The right thing to do

Published 12:00 am Saturday, June 3, 2006

Is it just me or did anyone else notice that the sky seemed somehow bluer, the grass greener and the air sweeter Wednesday morning in our fair city?

I could have sworn when I went out at lunchtime to deliver my Meals on Wheels route I saw people walking downtown with little, animated blue jays chirping on their shoulders and bunny rabbits and other adorable, cuddly woodland creatures frolicking around them in a circle.

Also, I hope Councilman Barlow had the manners to send flowers Wednesday morning to Mary Hill. What she did is as at least deserving of a planning commission or Industrial Development Authority appointment. She earned it.

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Enough of that. I’ve had my fun. Tuesday’s election is behind us. Yes, it was interesting, entertaining and enlightening, but the real question facing the residents of Suffolk is what happens now?

It’s a good question.

Out of the 5,201 people who voted in the contested City Council races Tuesday, 3,009 of them, nearly 60 percent, voted against the incumbents. Remember that President Bush claimed a mandate with 51 percent of the vote in 2004. If that’s a mandate, what happened Tuesday in Suffolk is a landslide of biblical proportions and an utter repudiation of this city’s leadership. I take no joy (at least not much) in stating that. It’s just a fact.

The big issue, of course, was the tax rate. The 7-cent reduction in the mill rate proposed by the city manager (or an average 20 percent increase in real estate taxes for you and me) was just too much for the people to take on the heels of other double digit increases in recent years. And with gasoline at $3 gallon … well, you know what happened. It was a perfect storm of fiscal issues for the challengers to exploit.

So now, this City Council that people said on Tuesday they no longer trust to lead the city, is going to be allowed to set the tax rate and adopt a budget?

Baloney. They shouldn’t be allowed to touch the 06-07 spending plan with a 10-foot pole.

The honorable thing for someone so roundly thrashed at the polls to do would be to either vote to reduce the mill rate by 20 cents, delay setting the tax rate entirely until the new Council is seated in July, or resign immediately. Delaying may not be an option because of some obscure city code I know nothing about, but the other two options are certainly viable.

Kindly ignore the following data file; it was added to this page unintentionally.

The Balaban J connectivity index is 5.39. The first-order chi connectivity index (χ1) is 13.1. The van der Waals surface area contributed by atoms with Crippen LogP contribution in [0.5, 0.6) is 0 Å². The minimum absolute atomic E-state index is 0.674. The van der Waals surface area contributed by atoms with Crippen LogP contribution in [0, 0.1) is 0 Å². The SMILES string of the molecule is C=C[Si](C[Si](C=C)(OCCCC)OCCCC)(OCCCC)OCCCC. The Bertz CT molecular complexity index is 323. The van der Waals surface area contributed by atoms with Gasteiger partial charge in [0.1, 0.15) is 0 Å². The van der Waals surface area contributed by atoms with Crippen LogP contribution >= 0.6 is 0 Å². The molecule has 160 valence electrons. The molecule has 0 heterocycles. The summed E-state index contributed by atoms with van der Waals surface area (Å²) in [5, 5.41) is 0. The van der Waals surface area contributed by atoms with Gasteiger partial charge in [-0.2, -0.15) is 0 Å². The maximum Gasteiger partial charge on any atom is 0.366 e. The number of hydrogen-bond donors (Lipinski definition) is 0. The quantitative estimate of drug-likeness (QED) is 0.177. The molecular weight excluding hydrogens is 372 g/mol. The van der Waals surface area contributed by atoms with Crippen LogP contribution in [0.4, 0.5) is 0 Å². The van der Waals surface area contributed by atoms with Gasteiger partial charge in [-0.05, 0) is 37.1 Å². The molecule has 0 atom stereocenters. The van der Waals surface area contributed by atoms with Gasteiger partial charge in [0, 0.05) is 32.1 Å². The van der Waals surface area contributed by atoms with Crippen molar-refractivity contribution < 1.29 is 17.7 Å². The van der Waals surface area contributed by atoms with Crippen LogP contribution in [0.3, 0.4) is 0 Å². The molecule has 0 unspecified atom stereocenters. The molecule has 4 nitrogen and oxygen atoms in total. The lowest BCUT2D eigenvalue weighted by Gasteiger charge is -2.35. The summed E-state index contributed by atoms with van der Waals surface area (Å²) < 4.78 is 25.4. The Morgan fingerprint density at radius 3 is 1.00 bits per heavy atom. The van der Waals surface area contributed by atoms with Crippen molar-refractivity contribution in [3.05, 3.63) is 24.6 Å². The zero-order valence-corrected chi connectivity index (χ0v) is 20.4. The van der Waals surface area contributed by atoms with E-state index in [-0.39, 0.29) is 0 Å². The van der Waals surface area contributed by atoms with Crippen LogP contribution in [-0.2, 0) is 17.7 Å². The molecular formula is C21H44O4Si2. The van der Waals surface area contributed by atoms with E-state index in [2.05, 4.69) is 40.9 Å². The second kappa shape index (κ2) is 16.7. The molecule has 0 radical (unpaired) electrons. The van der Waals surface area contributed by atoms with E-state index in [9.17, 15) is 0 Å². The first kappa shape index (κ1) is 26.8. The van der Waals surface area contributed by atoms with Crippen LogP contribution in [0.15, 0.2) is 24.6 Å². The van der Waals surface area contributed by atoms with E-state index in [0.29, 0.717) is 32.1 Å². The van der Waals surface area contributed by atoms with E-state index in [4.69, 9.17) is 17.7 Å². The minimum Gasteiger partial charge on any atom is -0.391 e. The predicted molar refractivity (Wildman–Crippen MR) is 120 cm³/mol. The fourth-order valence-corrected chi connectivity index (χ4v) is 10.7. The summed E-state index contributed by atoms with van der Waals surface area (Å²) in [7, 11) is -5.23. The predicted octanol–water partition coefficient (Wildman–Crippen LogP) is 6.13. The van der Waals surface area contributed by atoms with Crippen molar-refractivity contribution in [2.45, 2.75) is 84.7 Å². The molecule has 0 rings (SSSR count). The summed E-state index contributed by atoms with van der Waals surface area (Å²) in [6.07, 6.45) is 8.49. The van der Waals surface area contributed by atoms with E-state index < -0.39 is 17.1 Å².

Council should direct the city manager to prepare a budget that reflects the mill rate and the spending the people want. And if he’s willing to do that this time, take time to digest it and act on it as early as possible in July.

This would give us time to more closely examine what is being spent. Perhaps representatives of the Suffolk Center for Cultural Arts, for example, would be willing to come before council and the public and explain why the already over-burdened taxpayers should want to cough up a million bucks to operate the center when they promised all along it would not be necessary? And I’m not talking about citing some obscure study from the International Mime Institute that tells how dandy an arts program is for a community, but hard, solid dollars and cents projections of when citizens will realize the payback.

Don’t get me wrong, I don’t mean to pick on the arts center or the people associated with it — God bless them. They’ve worked hard and done a fine job starting from nothing and personally I think it is a good investment.

But that seems to have been one of the problems with the way this city has operated and what voters rebelled against Tuesday. It seems like whenever someone wants something, whether it’s a swank place to have parties and entertain their favored supporters even if it means gambling with $18 million of the people’s assets, or seizing and destroying private property in violation of a court order, they just do it, to heck with the consequences. Nothing ever seems to be fully justified and nobody ever seems to be held fully accountable (at least until Tuesday night).

If I have one wish for Suffolk’s new City Council it’s that they see to it the city stops doing business that way.

Surely there exists some mechanism for the city council to provide emergency funding to keep the city afloat until the new council is seated and can craft the spending plan the citizens said on Tuesday they want. The federal and state governments do it all the time. It’s the right thing to do.

Prutsok is publisher of the News-Herald. Reach him at 934-9611 or at